Book review? The blogger who has steadfastly refused to review any board game over the last three years now does book reviews? Well, yes (kinda, I’m not sure if this post qualifies as a review). But bear with me, not only is Do You Want Total War? (Darren Kilfara, Dunbar Press), as the sub-title of the book says, „A Book About History“, but our young protagonist Sean Lansbury is also an avid boardgamer: Every week, he spends one evening playing Totaler Krieg! (Alan Emrich/Steve Kosakowski, Decision Games), going through permutations of World War II over and over again. Let’s have a look at the characters and the themes the book explores – especially in regard to playing historical (war)games. I’ll also discuss a bit what that means for myself.
Warning: There are spoilers for the plot of „Do You Want Total War?“ ahead.
Verona, March 07, 1943
To the Chief of Staff
my investigation of the avalanche which has buried the freight train with supplies for and cut the railway link to the 24th (Gibraltar) Mountain Corps has been completed with the following findings:
- The avalanche has not been caused naturally, but rather through setting off an explosive. The remains of said explosive have been found on the eastern slope of mountains next to the Adige valley. That the avalanche coincided exactly with the time the supply train was passing through compounds these findings.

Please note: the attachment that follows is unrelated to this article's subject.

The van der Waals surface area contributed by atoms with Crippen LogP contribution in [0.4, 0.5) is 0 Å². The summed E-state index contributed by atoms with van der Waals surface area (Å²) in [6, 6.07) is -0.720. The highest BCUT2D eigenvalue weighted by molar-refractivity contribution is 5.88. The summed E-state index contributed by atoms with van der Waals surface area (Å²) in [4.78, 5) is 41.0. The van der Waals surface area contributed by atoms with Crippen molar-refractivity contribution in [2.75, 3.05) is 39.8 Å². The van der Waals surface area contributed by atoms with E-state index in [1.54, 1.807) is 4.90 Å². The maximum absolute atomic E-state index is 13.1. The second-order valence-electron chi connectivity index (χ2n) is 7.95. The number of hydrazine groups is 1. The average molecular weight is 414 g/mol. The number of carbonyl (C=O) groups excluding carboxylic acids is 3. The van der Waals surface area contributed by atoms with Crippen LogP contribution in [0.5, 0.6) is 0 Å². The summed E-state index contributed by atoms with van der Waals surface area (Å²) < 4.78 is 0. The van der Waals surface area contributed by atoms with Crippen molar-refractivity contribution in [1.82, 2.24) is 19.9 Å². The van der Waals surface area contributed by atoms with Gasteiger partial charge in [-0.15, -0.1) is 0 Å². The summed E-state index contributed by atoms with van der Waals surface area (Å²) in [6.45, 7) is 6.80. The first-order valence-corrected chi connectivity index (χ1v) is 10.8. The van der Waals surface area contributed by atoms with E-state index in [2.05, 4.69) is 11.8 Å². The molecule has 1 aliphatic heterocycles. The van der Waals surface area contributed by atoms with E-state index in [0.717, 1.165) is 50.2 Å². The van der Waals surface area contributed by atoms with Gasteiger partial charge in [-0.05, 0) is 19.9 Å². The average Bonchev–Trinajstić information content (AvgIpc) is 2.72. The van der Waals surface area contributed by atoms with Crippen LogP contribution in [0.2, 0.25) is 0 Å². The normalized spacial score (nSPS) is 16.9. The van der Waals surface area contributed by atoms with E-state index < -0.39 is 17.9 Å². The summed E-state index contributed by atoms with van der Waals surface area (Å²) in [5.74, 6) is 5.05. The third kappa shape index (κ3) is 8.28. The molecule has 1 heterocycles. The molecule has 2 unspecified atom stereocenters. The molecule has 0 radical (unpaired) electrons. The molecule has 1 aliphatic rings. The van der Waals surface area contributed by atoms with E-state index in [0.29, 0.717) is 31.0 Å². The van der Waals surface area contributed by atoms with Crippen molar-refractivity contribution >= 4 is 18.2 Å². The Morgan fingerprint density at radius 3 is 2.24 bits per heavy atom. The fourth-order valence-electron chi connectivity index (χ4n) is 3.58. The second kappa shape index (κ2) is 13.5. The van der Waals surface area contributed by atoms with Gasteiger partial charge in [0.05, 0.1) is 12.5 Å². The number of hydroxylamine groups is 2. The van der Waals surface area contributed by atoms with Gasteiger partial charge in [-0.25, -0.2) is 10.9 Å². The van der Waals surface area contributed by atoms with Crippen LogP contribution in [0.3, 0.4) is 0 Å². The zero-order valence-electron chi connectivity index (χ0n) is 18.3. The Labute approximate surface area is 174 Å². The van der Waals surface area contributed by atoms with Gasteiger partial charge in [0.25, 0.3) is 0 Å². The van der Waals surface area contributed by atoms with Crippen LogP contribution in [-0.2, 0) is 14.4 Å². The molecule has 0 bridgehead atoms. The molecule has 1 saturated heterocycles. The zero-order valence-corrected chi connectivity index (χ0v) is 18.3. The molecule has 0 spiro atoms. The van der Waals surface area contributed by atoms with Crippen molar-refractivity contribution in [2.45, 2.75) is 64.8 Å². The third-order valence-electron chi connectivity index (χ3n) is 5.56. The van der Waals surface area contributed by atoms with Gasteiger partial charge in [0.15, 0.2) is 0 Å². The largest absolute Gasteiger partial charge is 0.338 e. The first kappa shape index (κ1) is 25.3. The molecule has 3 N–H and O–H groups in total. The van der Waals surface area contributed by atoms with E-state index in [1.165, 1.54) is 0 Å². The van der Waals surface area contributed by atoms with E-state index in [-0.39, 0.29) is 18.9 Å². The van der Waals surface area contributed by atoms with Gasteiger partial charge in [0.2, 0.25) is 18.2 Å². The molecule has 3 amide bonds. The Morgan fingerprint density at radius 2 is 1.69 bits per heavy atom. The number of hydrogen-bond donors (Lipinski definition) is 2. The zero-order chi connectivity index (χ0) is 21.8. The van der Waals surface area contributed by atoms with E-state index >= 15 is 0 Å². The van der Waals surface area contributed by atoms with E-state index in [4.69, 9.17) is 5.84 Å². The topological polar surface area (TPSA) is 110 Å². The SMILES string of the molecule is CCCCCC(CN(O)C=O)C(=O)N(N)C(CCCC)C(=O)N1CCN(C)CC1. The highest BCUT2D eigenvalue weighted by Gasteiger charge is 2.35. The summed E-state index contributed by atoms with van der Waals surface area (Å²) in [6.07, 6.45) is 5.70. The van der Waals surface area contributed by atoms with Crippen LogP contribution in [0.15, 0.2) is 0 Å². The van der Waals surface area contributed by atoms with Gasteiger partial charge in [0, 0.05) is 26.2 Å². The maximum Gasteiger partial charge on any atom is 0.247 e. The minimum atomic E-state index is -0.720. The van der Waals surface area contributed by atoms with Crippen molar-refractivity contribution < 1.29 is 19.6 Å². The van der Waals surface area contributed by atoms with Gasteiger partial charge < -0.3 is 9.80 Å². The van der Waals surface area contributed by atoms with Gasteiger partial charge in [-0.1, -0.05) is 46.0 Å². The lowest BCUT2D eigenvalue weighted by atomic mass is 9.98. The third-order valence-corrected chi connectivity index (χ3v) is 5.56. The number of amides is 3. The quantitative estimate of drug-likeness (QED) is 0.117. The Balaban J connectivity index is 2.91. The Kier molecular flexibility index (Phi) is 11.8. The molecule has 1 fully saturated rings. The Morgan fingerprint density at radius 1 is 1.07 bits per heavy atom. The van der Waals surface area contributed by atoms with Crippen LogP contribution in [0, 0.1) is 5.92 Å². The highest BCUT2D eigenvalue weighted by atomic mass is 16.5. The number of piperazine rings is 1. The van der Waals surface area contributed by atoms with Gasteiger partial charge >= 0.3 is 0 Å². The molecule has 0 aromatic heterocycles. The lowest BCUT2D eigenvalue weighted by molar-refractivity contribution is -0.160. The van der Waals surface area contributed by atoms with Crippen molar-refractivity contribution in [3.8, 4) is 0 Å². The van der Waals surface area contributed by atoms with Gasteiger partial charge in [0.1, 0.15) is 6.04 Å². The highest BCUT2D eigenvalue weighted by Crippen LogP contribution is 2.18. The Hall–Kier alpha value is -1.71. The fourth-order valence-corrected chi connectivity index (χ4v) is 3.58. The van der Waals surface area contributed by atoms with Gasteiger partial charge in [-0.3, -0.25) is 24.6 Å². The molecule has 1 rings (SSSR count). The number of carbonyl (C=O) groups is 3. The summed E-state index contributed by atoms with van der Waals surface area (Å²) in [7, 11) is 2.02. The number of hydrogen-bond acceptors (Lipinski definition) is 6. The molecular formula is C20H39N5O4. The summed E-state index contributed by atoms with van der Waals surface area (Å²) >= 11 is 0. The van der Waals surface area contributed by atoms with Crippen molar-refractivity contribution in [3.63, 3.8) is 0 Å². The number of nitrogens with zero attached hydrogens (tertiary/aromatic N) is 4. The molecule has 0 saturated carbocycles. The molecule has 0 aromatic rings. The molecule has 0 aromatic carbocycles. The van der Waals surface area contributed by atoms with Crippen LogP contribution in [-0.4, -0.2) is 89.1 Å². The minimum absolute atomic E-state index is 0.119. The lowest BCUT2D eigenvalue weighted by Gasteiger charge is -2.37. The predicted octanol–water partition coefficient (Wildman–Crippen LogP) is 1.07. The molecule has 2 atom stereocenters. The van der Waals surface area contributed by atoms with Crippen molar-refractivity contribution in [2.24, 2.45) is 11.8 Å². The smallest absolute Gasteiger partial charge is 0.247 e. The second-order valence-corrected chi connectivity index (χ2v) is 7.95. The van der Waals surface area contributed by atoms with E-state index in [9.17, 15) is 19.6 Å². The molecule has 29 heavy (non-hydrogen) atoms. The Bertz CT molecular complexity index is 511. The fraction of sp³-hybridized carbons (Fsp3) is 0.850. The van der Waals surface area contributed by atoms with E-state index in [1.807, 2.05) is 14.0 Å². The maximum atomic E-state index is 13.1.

- Inquiries after the activities of pro-Nazi partisans among the ethnic Germans in these parts of South Tyrol have been inconclusive. The intelligence officers of British Army in Italy are aware of such partisans, but deem it unlikely, yet not impossible, that they have the amount of explosives required to conduct such an operation. It is, however, conceivable that the attack has been carried out by other groups.
Kufstein, January 25, 1943
Haven’t seen any combat for some time. We just held our part of the line at the Austrian pocket in the end, and when it collapsed, we rushed through the mountains as fast as we could – after all, we wouldn’t want the forces in the north to get all the glory in defeating the fascists! And as they are on the outskirts of Berlin already, we need to hurry to do something that can hold up against it.
However, today we saw something much more exciting than combat: British soldiers! Continue reading